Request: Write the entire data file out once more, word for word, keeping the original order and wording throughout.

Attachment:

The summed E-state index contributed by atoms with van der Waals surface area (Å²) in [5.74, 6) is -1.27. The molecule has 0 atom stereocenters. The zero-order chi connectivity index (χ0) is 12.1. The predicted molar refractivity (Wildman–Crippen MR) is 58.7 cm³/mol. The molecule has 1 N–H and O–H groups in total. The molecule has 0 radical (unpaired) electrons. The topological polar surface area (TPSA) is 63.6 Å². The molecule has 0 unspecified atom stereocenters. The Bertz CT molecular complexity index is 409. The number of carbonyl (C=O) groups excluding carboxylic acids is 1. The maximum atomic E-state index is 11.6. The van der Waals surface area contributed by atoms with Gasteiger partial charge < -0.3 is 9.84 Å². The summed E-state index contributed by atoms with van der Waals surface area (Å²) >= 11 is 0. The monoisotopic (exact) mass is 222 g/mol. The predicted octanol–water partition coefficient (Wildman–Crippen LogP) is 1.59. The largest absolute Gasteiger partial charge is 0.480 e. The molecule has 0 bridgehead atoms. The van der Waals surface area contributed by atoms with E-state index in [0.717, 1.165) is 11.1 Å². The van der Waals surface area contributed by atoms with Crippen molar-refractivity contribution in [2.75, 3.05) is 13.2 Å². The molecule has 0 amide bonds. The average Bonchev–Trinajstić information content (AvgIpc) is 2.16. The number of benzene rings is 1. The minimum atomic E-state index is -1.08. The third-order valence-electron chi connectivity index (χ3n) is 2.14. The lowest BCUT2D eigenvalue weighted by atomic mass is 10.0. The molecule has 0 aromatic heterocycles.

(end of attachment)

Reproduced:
The summed E-state index contributed by atoms with van der Waals surface area (Å²) in [5.74, 6) is -1.27. The molecule has 0 atom stereocenters. The zero-order chi connectivity index (χ0) is 12.1. The predicted molar refractivity (Wildman–Crippen MR) is 58.7 cm³/mol. The molecule has 1 N–H and O–H groups in total. The molecule has 0 radical (unpaired) electrons. The topological polar surface area (TPSA) is 63.6 Å². The molecule has 0 unspecified atom stereocenters. The Bertz CT molecular complexity index is 409. The number of carbonyl (C=O) groups excluding carboxylic acids is 1. The maximum atomic E-state index is 11.6. The van der Waals surface area contributed by atoms with Gasteiger partial charge < -0.3 is 9.84 Å². The summed E-state index contributed by atoms with van der Waals surface area (Å²) >= 11 is 0. The monoisotopic (exact) mass is 222 g/mol. The predicted octanol–water partition coefficient (Wildman–Crippen LogP) is 1.59. The largest absolute Gasteiger partial charge is 0.480 e. The molecule has 0 bridgehead atoms. The van der Waals surface area contributed by atoms with E-state index in [0.717, 1.165) is 11.1 Å². The van der Waals surface area contributed by atoms with Crippen molar-refractivity contribution in [2.75, 3.05) is 13.2 Å². The molecule has 0 amide bonds. The average Bonchev–Trinajstić information content (AvgIpc) is 2.16. The number of benzene rings is 1. The minimum atomic E-state index is -1.08. The third-order valence-electron chi connectivity index (χ3n) is 2.14. The lowest BCUT2D eigenvalue weighted by atomic mass is 10.0. The molecule has 0 aromatic heterocycles.